It’s worth considering also the relative tightness of your opponents when you hold pocket jacks and they show aggression. Good players sometimes will even abandon {J-}{J-} after raising and then being reraised, depending on the opponent and other factors. For example, take a look at this hand from the 2009 World Series of Poker Main Event final table in which Phil Ivey did just that:

Alas for Ivey, in this instance he folded a better starting hand than Antoine Saout’s pocket sevens, but the circumstances were such that he was encouraged to do so. It’s rare to be ready to fold pocket jacks to a single reraise, but if there are multiple players showing aggression before the flop, folding your {J-}{J-} can be a recommended play.

Folding Jacks After the Flop

Most postflop hands will be heads-up, and more often than not you will have raised and been called with your {J-}{J-} when the flop arrives. As noted above, a continuation bet is generally going to be in order with most flops, although ones containing multiple higher cards to your jacks or being highly coordinated or “wet” (three to a straight, three of the same suit) may require caution.

Say a flop comes {A-Hearts}{8-Diamonds}{2-Clubs} and your opponent check-calls your continuation bet with {J-}{J-}. From there you must evaluate your opponent’s actions carefully, as a leading turn bet will more often than not represent an ace. A check-raise from an opponent on this flop might also warrant a fold, although you’ll want to consider the player’s tendencies if possible (has he ever check-raised without being strong?).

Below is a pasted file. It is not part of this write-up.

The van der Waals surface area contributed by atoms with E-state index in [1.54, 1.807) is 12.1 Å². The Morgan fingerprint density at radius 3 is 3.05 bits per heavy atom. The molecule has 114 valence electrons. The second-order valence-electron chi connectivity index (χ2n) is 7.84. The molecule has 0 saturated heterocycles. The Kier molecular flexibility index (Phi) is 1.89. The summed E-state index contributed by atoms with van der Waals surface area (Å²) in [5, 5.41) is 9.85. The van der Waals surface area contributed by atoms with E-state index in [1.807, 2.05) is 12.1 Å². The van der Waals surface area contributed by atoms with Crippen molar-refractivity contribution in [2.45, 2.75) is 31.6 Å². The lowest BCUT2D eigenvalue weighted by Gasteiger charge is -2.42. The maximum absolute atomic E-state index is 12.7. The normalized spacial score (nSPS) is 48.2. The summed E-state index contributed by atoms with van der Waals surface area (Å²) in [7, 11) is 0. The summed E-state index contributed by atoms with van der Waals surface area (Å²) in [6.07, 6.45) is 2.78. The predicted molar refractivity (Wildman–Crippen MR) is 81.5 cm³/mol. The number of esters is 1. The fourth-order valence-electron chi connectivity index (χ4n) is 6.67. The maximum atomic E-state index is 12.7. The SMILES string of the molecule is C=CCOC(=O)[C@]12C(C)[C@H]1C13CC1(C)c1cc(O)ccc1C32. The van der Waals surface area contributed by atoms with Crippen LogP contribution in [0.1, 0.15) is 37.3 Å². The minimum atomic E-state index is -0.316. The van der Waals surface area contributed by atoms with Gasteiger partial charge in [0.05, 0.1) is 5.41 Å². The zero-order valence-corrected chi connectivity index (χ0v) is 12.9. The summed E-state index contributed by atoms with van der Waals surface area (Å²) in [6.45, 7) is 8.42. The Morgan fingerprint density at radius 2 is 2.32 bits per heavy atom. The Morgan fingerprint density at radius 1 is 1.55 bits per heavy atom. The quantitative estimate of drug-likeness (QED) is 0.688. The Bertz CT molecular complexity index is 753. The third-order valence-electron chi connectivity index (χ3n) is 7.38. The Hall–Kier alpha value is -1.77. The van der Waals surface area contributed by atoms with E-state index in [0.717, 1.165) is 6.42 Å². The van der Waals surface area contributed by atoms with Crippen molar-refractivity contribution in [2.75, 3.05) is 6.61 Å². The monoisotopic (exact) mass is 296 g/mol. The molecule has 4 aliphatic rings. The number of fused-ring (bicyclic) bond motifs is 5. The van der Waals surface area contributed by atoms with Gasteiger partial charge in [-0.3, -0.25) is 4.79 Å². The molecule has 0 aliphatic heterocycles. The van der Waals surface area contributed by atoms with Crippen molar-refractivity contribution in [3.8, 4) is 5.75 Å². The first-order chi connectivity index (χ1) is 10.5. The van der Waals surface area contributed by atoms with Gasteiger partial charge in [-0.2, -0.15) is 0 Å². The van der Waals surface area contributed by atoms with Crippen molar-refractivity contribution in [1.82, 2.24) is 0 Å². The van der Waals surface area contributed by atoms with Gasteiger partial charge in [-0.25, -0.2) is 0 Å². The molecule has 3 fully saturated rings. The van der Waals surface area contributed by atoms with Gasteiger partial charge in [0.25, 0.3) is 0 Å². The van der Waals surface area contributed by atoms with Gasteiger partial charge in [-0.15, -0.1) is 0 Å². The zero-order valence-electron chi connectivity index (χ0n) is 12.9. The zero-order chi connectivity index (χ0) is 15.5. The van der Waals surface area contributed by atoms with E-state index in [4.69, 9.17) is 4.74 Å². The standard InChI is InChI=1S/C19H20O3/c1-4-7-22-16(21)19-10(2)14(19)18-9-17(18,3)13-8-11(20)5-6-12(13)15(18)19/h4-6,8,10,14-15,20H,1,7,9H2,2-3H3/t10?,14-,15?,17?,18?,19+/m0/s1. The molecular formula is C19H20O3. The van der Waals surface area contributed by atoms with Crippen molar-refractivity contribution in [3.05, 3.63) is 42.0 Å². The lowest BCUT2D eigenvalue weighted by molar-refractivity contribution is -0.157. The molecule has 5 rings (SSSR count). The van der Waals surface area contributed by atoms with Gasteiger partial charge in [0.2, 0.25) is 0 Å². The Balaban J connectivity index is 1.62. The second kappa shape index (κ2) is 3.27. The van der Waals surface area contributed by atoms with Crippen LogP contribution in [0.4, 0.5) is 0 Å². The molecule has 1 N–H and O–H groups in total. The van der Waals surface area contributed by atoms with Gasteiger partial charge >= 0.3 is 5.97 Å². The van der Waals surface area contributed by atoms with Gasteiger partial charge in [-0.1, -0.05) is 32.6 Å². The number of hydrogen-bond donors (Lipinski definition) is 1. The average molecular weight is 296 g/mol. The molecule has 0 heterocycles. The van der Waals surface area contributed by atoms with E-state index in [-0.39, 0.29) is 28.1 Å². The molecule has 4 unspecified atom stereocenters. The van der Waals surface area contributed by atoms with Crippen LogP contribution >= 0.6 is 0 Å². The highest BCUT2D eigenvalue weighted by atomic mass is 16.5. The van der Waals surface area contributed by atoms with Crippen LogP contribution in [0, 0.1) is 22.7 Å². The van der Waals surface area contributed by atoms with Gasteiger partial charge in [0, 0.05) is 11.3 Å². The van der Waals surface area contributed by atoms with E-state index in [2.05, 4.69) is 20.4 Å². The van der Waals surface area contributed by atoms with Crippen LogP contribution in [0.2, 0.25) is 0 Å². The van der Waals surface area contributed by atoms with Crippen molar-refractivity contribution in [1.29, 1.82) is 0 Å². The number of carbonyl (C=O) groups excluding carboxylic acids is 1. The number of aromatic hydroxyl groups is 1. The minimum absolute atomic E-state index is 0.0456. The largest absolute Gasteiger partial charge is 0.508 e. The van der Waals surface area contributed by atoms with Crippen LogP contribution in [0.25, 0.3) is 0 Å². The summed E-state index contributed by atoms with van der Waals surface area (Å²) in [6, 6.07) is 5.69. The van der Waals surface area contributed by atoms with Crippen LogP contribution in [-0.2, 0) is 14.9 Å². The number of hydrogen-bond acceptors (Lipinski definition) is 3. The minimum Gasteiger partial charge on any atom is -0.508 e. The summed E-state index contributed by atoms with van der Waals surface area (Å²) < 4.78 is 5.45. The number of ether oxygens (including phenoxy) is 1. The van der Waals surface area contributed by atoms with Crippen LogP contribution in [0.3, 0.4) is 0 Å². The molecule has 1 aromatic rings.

Any higher card to your jacks on the board will invite a careful postflop approach, and a willingness to fold {J-}{J-} when facing clear strength is going to be a necessary skill to develop. Take a look at this example of a postflop fold of pocket jacks — a correct one — in hand from the 2007 APPT Manila Main Event final table involving Roger Spets and Nicholas Bamman. There’s some intriguing chatter between the players in this hand, too, with Daniel Negreanu providing helpful commentary as well:

In this hand both players were perhaps guilty of some loose table talk, with Spets revealing something about his hand postflop and Bamman in turn revealing his spot-on read of Spets’s holding. Spets makes a good fold, however, as Negreanu points out, upon recognizing both from Bamman’s talk and betting that his {J-}{J-} was likely beaten.

The most difficult postflop fold of {J-}{J-} comes when the board brings no higher cards, in which case your read of the opponent is going to be crucial to deciding how to continue. Say you c-bet with your jacks on a {9-Spades}{5-Diamonds}{3-Clubs} flop and your opponent raises you. You have to decide — taking previous hands and the preflop action into account — if he has a higher pair or set and proceed accordingly. Calling that reraise might be fine on the flop, but further aggression afterwards might warrant letting go of your pretty pair.

There’s a lot more to playing pocket jacks successfully in no-limit hold’em, of course. But in order to play {J-}{J-} profitably, it’s important to know that folding the hand will sometimes be necessary.

Photo: “A Pair of Jacks,” PhotoGraham. Creative Commons Attribution ShareAlike 2.0 Generic.